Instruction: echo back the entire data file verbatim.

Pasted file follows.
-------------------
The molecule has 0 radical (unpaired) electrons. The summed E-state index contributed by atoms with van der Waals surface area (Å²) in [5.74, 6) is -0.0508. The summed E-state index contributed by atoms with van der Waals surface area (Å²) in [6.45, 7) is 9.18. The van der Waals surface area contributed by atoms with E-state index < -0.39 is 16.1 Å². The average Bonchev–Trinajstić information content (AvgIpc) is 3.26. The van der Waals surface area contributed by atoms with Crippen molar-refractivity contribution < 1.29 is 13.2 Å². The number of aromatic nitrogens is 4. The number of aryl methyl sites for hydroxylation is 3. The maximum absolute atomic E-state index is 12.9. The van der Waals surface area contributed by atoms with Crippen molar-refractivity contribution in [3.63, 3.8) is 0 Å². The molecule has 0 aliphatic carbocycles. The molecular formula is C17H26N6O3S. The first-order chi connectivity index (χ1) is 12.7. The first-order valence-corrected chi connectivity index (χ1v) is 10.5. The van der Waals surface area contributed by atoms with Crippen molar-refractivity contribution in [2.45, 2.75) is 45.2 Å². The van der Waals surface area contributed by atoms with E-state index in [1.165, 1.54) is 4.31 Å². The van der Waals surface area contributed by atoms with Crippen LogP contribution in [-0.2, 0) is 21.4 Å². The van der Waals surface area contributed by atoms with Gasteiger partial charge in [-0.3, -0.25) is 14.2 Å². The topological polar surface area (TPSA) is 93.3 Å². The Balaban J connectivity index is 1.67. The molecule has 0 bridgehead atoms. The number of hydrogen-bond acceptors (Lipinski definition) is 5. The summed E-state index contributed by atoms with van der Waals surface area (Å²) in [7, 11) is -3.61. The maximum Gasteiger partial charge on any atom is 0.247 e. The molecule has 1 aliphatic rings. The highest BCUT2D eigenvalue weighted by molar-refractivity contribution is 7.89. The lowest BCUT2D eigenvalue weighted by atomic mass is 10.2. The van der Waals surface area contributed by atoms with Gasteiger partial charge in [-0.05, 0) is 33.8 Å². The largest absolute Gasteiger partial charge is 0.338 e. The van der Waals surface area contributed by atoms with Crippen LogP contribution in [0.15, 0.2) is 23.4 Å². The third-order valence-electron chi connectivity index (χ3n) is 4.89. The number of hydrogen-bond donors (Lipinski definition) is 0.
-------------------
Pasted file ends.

The molecule has 0 radical (unpaired) electrons. The summed E-state index contributed by atoms with van der Waals surface area (Å²) in [5.74, 6) is -0.0508. The summed E-state index contributed by atoms with van der Waals surface area (Å²) in [6.45, 7) is 9.18. The van der Waals surface area contributed by atoms with E-state index < -0.39 is 16.1 Å². The average Bonchev–Trinajstić information content (AvgIpc) is 3.26. The van der Waals surface area contributed by atoms with Crippen molar-refractivity contribution < 1.29 is 13.2 Å². The number of aromatic nitrogens is 4. The number of aryl methyl sites for hydroxylation is 3. The maximum absolute atomic E-state index is 12.9. The van der Waals surface area contributed by atoms with Crippen molar-refractivity contribution in [3.63, 3.8) is 0 Å². The molecule has 0 aliphatic carbocycles. The molecular formula is C17H26N6O3S. The first-order chi connectivity index (χ1) is 12.7. The first-order valence-corrected chi connectivity index (χ1v) is 10.5. The van der Waals surface area contributed by atoms with Crippen molar-refractivity contribution in [2.45, 2.75) is 45.2 Å². The van der Waals surface area contributed by atoms with E-state index in [1.165, 1.54) is 4.31 Å². The van der Waals surface area contributed by atoms with Crippen LogP contribution in [-0.2, 0) is 21.4 Å². The van der Waals surface area contributed by atoms with Gasteiger partial charge in [-0.3, -0.25) is 14.2 Å². The topological polar surface area (TPSA) is 93.3 Å². The Balaban J connectivity index is 1.67. The molecule has 0 bridgehead atoms. The number of hydrogen-bond acceptors (Lipinski definition) is 5. The summed E-state index contributed by atoms with van der Waals surface area (Å²) in [7, 11) is -3.61. The maximum Gasteiger partial charge on any atom is 0.247 e. The molecule has 1 aliphatic rings. The highest BCUT2D eigenvalue weighted by molar-refractivity contribution is 7.89. The lowest BCUT2D eigenvalue weighted by atomic mass is 10.2. The van der Waals surface area contributed by atoms with Gasteiger partial charge in [-0.05, 0) is 33.8 Å². The largest absolute Gasteiger partial charge is 0.338 e. The van der Waals surface area contributed by atoms with Crippen LogP contribution in [0.15, 0.2) is 23.4 Å². The third-order valence-electron chi connectivity index (χ3n) is 4.89. The number of hydrogen-bond donors (Lipinski definition) is 0.